Mud cloth is a fabric traditionally known as bògòlanfini or bogolan. It is a handmade Malian cotton fabric customarily dyed with fermented mud. It has a distinguished place in Malian society and has become a symbol of Malian cultural identity. In traditional Malian culture, bògòlanfini is worn by hunters as a camouflage. It is also worn as a protective shield against evil forces and as a revered badge of honor and symbol of status.
In certain Malian tribes, women are wrapped in mud cloth after their initiation into adulthood and immediately after childbirth. This is because the cloth is believed to have mystical powers to quench evil forces and unclean spirits sent to devour the newborn baby or soil the destiny of the budding woman.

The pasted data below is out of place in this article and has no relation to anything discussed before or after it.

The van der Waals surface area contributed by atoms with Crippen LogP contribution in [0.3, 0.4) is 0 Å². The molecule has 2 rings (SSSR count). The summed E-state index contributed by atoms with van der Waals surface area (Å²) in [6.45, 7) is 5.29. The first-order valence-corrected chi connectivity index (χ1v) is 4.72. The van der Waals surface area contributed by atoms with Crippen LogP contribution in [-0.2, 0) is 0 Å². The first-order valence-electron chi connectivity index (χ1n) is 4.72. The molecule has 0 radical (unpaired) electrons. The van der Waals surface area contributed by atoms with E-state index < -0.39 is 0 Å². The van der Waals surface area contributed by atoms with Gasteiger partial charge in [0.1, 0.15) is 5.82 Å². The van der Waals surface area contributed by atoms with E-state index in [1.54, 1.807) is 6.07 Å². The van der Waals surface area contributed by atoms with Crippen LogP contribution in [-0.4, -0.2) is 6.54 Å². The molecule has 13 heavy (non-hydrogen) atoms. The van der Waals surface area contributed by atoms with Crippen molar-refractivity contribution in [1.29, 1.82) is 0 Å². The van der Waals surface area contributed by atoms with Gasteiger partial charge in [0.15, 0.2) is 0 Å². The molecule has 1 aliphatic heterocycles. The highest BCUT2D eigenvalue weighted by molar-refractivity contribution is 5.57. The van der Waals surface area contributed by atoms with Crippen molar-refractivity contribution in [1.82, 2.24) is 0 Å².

Mud cloth patterns are rich in heritage, didactic messages and important historical narratives that inspire, teach, instruct and exalt. For example, certain bògòlanfini fabrics recount famous battles between celebrated Malian warriors and the French invaders while others bore motifs of crocodiles and other animals revered in Bambara mythology.